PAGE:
• Third-party properties
  • Online advertising on outside properties
    • Banners and other on-screen ads 
    • Advertorial
    • Sponsorships
    • RSS feed ads
    • Social networks (Facebook, MySpace, MSN, others)
    • Search engines (Google Adwords, Yahoo, Microsoft, others)
  • Online advertising on your properties
    • Main website
    • Online banking site
    • Logon/logoff splash screens
    • Microsites/landing pages
  • Outdoor
    • Billboards
    • Transit
    • Wall projection & other non-traditional outlets
    • Building site signage (construction loan clients)
    • Vehicle signage
  • Print/newspaper/magazine
    • Display ad
    • Classified ad
    • Column/op-ed articles
    • Inserts
    • College and other niche publications
    • Yellow pages/programs/directories/etc.
  • Promotional item giveaways
  • Public relations
    • Appearances and interviews
    • Press releases
    • Spokester (see Currency Marketing’s Young & Free)
  • Radio
    • 15/30 second spot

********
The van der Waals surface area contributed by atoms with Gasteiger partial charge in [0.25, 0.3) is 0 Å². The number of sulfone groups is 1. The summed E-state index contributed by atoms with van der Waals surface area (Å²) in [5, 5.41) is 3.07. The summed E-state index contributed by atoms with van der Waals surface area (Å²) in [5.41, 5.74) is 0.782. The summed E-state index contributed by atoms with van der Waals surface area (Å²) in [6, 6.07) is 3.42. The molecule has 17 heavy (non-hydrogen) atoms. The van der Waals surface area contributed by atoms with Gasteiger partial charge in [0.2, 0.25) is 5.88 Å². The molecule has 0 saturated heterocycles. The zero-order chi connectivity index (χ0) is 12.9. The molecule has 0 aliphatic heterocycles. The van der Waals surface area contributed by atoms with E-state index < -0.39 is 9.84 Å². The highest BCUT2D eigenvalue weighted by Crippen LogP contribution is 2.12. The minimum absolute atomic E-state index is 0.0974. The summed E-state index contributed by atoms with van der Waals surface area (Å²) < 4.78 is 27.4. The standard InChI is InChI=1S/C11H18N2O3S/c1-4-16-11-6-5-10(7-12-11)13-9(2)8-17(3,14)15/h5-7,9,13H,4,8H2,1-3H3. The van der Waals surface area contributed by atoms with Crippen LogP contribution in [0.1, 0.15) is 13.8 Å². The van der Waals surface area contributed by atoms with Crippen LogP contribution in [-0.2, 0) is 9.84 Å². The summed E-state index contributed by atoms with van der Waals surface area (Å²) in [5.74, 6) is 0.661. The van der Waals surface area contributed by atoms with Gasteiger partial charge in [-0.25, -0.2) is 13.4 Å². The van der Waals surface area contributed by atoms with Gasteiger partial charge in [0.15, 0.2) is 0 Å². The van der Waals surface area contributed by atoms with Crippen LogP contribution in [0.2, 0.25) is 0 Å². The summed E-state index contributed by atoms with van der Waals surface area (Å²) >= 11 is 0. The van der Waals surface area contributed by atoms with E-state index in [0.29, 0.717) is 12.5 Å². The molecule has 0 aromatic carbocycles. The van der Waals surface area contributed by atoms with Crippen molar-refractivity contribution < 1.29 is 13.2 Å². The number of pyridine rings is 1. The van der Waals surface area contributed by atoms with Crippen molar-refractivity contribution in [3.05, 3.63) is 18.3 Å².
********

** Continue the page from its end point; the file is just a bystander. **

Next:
• Advertorial
    • Sponsorship
  • Social media activity (note 2)
    • Facebook
    • MySpace
    • LinkedIn
    • Microsoft Live
    • Twitter
    • YouTube
    • Forums
    • Wikis
  • Sponsorships
    • Sports
    • Events
    • Charitable efforts
    • Schools
    • Green efforts
    • Anti-fraud education
  • Statements
    • Stuffers
    • Messages
    • Envelopes
    • Estatement advertising
  • Street-team marketing
  • Sweepstakes (on- and off-line)
  • Telemarketing
  • Third-party locations/publications
    • Advertising/messages
    • Signage
    • WiFi sponsorship
    • Billing statements
    • Websites
    • ATMs/kiosks
  • Television
    • 15/30 second spot
    • Product placement
    • Sponsorship
    • Infomercial
    • Online streams
  • Word of mouth